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High Plains Outdoors: The Old Bean Pot

Luke Clayton
Luke has been cooking with cast iron for most of his adult life. He first began using the old kettle on the right in the last sixties when his uncle presented it to him for a birthday present.

This past week on one of those cool clear mornings, the urge to do a bit of campfire cooking hit me. I had fashioned a couple of ‘pot hangers’ from a dry cedar limb and another from a deer antler and was anxious to put my old cast iron Dutch kettles to work. My wife saw me rustling around the fire pit in front of my little cabin situated in the trees behind the house and asked what I was up to.

“Going to cook a pot of camp beans and some pork over the campfire” was my reply. She still hasn’t completely fathomed the reason I like to cook over a campfire when we have a new electric stove in the kitchen! I just tell her I like doing things the old way. In truth, using the old cast iron pots that have accompanied me on hunting and fishing trips for much of my life is quite comforting and brings back many fond memories.

I’ve had one of the kettles since my teenage years. It has a recessed lid for holding coals which makes it ideal for baking or frying.  I’ve cooked everything in the old pot from fried fish on the creek bank in east Texas to grouse I shot up in the high country of Colorado. On this most recent cook out, my menu was barbecue pork backbone and a pot of pinto beans, seasoned with wild onions, chili powder, salt, garlic and a bit of brown sugar. 

I began by getting a good ‘cook fire’ going with dry pecan and mesquite wood. For the past few years, I have been cooking with seasoned wood from B&B Charcoal. It comes in a bag and is convenient, especially when I need to start a cooking fire quickly. I usually begin by lighting a few charcoal briquettes and then split the chunks of dry wood into smaller pieces which makes regulating the heat on my cook fire easier. I always keep one or two big chunks of mesquite burning to insure I have plenty of coals.

One of the most overlooked cuts of meat in my opinion is pork back bone. Named appropriately, backbone contains a good bit of bone but it also contains the tastiest meat on a hog, the loin meat. I believe the bone adds a lot of flavor to the meat. Backbone is the cheapest cut of pork, it can often be found for less than a couple dollars per pound.

I began my cookout by adjusting my ‘pot hangers’ made from deer antler and cedar limb to just the right height to keep both pots suspended a few inches over the fire.  I filled the bean pot about three-fourth full of water and added a pound of dry pinto beans and a handful of clean, chopped wild onion with the green tops and a couple of smoked sausages cut into bite size piece. Nothing flavors beans like wild onions and we have a good patch of them on the edge of a wood line where we live.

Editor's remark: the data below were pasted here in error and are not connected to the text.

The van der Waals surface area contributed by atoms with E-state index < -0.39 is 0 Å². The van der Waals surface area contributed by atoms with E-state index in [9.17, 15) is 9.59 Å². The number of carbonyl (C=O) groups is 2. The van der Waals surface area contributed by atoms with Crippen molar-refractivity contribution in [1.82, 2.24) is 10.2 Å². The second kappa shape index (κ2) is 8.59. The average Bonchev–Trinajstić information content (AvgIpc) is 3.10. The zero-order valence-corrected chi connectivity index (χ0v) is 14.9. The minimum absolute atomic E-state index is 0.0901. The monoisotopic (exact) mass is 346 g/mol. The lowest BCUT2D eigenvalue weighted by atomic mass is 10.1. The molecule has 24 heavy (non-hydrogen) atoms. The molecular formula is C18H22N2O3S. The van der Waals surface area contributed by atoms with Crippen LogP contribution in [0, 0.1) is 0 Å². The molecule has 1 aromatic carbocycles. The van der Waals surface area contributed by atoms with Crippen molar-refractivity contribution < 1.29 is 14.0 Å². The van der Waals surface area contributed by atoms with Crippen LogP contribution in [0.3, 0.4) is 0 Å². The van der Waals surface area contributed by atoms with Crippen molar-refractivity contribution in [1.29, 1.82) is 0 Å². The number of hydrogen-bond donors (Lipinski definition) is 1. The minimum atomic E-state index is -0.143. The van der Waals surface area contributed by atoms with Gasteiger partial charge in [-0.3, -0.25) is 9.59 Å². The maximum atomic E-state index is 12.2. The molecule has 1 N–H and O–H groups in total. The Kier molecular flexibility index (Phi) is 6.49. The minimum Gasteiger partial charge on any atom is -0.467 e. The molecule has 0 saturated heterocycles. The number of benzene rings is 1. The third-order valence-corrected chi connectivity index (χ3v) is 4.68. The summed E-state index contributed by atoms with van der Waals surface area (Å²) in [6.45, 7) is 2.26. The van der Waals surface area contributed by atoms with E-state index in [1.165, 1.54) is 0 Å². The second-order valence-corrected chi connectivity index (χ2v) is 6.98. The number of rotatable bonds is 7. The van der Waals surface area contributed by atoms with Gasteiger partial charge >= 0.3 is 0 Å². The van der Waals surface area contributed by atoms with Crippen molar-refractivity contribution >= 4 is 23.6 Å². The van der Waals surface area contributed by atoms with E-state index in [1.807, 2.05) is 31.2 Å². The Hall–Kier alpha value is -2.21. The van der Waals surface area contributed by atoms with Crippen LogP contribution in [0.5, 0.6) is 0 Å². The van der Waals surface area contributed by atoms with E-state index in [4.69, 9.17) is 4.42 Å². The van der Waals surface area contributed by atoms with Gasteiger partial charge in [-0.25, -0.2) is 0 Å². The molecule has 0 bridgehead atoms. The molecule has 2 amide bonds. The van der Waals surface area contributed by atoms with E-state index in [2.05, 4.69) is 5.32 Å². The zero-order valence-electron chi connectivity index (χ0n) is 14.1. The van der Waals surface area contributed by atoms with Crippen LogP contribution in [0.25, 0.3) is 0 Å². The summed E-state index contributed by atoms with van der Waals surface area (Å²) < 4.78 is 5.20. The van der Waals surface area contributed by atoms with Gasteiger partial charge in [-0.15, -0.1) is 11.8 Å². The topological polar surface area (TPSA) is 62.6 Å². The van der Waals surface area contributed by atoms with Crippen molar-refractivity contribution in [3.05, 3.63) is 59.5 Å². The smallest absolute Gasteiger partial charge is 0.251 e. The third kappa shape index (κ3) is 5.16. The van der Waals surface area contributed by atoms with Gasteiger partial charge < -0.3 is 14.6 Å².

Once the pot reached a rolling boil, I slid the pot off to the side of the fire, covered it with the lid and let it slowly bubble away for an hour or so. I checked it once during the hour and added a bit more water. I have been told adding salt early in the cooking process will make beans tough so I always wait until they begin to get tender before adding salt. I added a bit of chili powder and a little sugar and let them bubble away for another half hour, until the beans were tender.

I usually smoke pork backbone in my Smokin Tex electric smoker for several hours but I thought I would go completely ‘old school’ on this cooking adventure. I seasoned the backbone with salt, pepper and brown sugar and placed them in my larger Dutch kettle with a little water. My plan was to let them simmer in steam with the lid on for a couple hours and then add barbeque sauce when they were fall off the bone tender. Had I not cooked them in a bit of water and applied the barbeque sauce early in the cooking process, they would surely have dried out and probably scorched.

I might have had a better meal but I honestly can’t remember when. Before we set down to eat, I filled my old enamel coffee pot with a quart of water and brought it to a rolling boil over the fire. The key to good ‘cowboy’ or ‘creek’ coffee is allowing the ground beans to boil four or five minutes. After the coffee boils, pour in a little cold water, the grounds will instantly sink to the bottom of the pot. In order to release the full flavor of coffee, the grounds must be subjected to boiling water. This is way most people love campfire coffee once they try it. Many of the ‘drip’ coffee makers simply do not heat the water enough to bring out the full flavor.

TURKEY SEASON OPENER SHOULD BE GOOD  Spring turkey season opens April 3 in the north zone and prospects are very good with excellent hatches and survival in the past few years. There are lots of 2-year-old gobblers as well as an abundant number of jakes and longbeards.

If you are looking for a good spot hunt, contact my friend Randy Douglas who manages the Dale River Ranch in Palo Pinto County. Randy offers affordable day hunts for turkey and numbers are plentiful this year. For more information visit www.daleriverranch.com or call 214 797 2217.

Outdoors writer, radio host and book author Luke Clayton has been addicted to everything outdoors related since his childhood when he grew up hunting and fishing in rural northeast Texas. Luke pens a weekly newspaper column that appears in over thirty newspapers.